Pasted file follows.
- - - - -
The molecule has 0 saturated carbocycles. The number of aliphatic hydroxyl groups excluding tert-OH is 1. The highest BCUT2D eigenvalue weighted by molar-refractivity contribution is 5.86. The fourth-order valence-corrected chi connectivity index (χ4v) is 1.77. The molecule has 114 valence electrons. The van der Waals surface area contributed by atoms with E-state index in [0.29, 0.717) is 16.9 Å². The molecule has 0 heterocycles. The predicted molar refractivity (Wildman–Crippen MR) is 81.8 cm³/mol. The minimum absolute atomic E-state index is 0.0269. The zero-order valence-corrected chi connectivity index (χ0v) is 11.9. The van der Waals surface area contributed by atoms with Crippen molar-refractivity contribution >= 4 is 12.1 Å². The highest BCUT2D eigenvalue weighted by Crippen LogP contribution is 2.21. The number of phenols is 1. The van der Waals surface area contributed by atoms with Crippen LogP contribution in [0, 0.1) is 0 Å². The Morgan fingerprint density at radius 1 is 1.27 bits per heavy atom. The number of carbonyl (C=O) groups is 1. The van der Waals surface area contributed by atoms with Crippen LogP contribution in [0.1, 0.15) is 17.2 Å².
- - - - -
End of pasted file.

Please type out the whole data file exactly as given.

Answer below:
The molecule has 0 saturated carbocycles. The number of aliphatic hydroxyl groups excluding tert-OH is 1. The highest BCUT2D eigenvalue weighted by molar-refractivity contribution is 5.86. The fourth-order valence-corrected chi connectivity index (χ4v) is 1.77. The molecule has 114 valence electrons. The van der Waals surface area contributed by atoms with E-state index in [0.29, 0.717) is 16.9 Å². The molecule has 0 heterocycles. The predicted molar refractivity (Wildman–Crippen MR) is 81.8 cm³/mol. The minimum absolute atomic E-state index is 0.0269. The zero-order valence-corrected chi connectivity index (χ0v) is 11.9. The van der Waals surface area contributed by atoms with Crippen molar-refractivity contribution >= 4 is 12.1 Å². The highest BCUT2D eigenvalue weighted by Crippen LogP contribution is 2.21. The number of phenols is 1. The van der Waals surface area contributed by atoms with Crippen LogP contribution in [0, 0.1) is 0 Å². The Morgan fingerprint density at radius 1 is 1.27 bits per heavy atom. The number of carbonyl (C=O) groups is 1. The van der Waals surface area contributed by atoms with Crippen LogP contribution in [0.1, 0.15) is 17.2 Å².